A distributed network based on hash codes and lattices.
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A distributed network based on hash codes and lattices.

Why do this?

Peer-to-peer systems such as Bittorrent and Bitcoin can perform useful tasks without central authority. However, each of these systems is difficult to program and requires its users to install different software for each application. With HashLattice, you could implement a peer-to-peer system by only writing code related to the system's functionality without worrying about how the underlying peer-to-peer network functions, or managing dependencies. Users could use the system simply by visiting a location in their Web browser after installing HashLattice software, but without having to install different software for each application. In theory, this system could allow the implementation of systems such as:

  • Facebook with no central web server or authority
  • Code sharing without worrying about dependency management
  • Bitcoin (without installing the Bitcoin software), and web applications using Bitcoin

Distributed file sharing

HashLattice is built on a base of distributed file sharing. It is possible to assign hash codes to documents and use this hash code as the name of the document. Then, a protocol such as BitTorrent can be used to download the document from peers. BitTorrent already implements this system using magnet links.

Rather that share arbitrary binary files, HashLattice allows the sharing of data values. Data values are like JSON objects: it is possible to represent strings, numbers, arrays, and dictionaries. Additionally, byte arrays are also considered to be data objects (which allows efficiently representing binary files). Data values can be encoded in binary, so the file sharing network can easily be adapted to share data objects.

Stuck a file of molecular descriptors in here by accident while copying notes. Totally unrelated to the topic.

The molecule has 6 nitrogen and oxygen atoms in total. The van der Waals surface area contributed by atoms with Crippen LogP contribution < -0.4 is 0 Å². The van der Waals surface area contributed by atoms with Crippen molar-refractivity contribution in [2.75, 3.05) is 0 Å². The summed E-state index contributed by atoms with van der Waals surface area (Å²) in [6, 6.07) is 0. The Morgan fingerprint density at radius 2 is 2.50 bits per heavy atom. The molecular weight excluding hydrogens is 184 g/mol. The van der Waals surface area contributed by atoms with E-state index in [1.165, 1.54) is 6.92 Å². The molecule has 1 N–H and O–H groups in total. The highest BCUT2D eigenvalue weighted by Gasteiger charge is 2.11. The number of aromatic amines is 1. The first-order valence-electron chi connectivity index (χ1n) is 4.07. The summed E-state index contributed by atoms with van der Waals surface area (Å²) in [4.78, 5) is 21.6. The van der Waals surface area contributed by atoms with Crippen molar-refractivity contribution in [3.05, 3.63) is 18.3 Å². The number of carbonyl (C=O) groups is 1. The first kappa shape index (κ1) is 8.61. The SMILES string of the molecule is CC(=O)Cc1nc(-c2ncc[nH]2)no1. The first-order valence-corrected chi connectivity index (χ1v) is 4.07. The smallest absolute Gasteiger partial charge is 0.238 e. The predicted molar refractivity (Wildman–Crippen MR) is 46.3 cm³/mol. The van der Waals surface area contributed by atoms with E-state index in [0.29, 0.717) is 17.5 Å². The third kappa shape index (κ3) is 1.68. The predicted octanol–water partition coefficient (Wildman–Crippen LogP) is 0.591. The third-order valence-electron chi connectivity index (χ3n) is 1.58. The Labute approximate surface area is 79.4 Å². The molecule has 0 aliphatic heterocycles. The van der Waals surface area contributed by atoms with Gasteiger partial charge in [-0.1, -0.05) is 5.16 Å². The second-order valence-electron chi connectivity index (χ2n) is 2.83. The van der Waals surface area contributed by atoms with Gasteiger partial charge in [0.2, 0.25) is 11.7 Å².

Sometimes, it's useful to distribute a compressed version of a file, rather than the file itself. But what if the user doesn't have the decompression algorithm installed? In this case, you might consider providing the compressed file along with the decompression algorithm.

HashLattice allows doing this (and more) using computations. Think of a computation as a bundle containing both data and some Javascript code for transforming it. The code is run in a sandbox, so even untrusted code can be run safely. The actual data objects shared on the HashLattice network are computations, rather than the original data objects.

Dependency management

What if you want to distribute multiple files that are compressed with the same algorithm? It would be wasteful to distribute the same decompression algorithm multiple times.

To handle this issue, HashLattice allows computations to fetch data based on its hash code. So, you could distribute the compressed file along with some code that will fetch the decompression algorithm's source code (using the hash of the source) and then use eval() to run the code on the compressed file. This will prevent the user from having to download the compression multiple times, as it will be cached.

This facility can do more than just make decompression easier. It is possible to create files that are derived from existing files. For example, there might be an old version of a document already in the network when you want to publish a new version. You can publish a computation that uses the diff between the old and new versions, along with the old file, to construct the new version. Users who have already downloaded the old file will only need to download the diff.